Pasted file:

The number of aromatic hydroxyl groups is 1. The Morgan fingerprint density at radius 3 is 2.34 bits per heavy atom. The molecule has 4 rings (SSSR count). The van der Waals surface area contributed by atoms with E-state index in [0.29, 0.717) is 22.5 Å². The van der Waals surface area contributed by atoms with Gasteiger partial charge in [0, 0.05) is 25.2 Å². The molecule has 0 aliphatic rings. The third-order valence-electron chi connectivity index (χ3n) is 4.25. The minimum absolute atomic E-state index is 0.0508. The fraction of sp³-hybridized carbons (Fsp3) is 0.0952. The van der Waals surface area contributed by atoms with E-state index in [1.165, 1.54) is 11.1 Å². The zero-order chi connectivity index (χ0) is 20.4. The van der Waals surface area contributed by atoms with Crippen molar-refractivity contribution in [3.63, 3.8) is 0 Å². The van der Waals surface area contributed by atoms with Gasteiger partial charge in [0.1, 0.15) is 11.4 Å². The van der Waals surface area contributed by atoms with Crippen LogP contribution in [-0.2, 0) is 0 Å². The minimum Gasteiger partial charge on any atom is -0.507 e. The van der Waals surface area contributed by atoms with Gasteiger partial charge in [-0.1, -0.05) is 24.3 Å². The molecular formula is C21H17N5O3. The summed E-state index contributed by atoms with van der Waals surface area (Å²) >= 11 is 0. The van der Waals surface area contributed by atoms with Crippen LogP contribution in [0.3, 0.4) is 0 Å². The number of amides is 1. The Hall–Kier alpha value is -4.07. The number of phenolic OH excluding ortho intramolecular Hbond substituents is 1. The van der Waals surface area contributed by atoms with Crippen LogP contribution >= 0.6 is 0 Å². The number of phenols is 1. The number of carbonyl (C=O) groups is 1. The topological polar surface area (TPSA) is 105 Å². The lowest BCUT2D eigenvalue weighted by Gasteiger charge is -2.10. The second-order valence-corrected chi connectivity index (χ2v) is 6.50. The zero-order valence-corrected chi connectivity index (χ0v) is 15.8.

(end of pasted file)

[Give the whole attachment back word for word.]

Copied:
The number of aromatic hydroxyl groups is 1. The Morgan fingerprint density at radius 3 is 2.34 bits per heavy atom. The molecule has 4 rings (SSSR count). The van der Waals surface area contributed by atoms with E-state index in [0.29, 0.717) is 22.5 Å². The van der Waals surface area contributed by atoms with Gasteiger partial charge in [0, 0.05) is 25.2 Å². The molecule has 0 aliphatic rings. The third-order valence-electron chi connectivity index (χ3n) is 4.25. The minimum absolute atomic E-state index is 0.0508. The fraction of sp³-hybridized carbons (Fsp3) is 0.0952. The van der Waals surface area contributed by atoms with E-state index in [1.165, 1.54) is 11.1 Å². The zero-order chi connectivity index (χ0) is 20.4. The van der Waals surface area contributed by atoms with Crippen molar-refractivity contribution in [3.63, 3.8) is 0 Å². The van der Waals surface area contributed by atoms with Gasteiger partial charge in [0.1, 0.15) is 11.4 Å². The van der Waals surface area contributed by atoms with Crippen LogP contribution in [-0.2, 0) is 0 Å². The minimum Gasteiger partial charge on any atom is -0.507 e. The van der Waals surface area contributed by atoms with Gasteiger partial charge in [-0.1, -0.05) is 24.3 Å². The molecular formula is C21H17N5O3. The summed E-state index contributed by atoms with van der Waals surface area (Å²) >= 11 is 0. The van der Waals surface area contributed by atoms with Crippen LogP contribution in [0.3, 0.4) is 0 Å². The number of amides is 1. The Hall–Kier alpha value is -4.07. The number of phenolic OH excluding ortho intramolecular Hbond substituents is 1. The van der Waals surface area contributed by atoms with Crippen LogP contribution >= 0.6 is 0 Å². The number of phenols is 1. The number of carbonyl (C=O) groups is 1. The topological polar surface area (TPSA) is 105 Å². The lowest BCUT2D eigenvalue weighted by Gasteiger charge is -2.10. The second-order valence-corrected chi connectivity index (χ2v) is 6.50. The zero-order valence-corrected chi connectivity index (χ0v) is 15.8.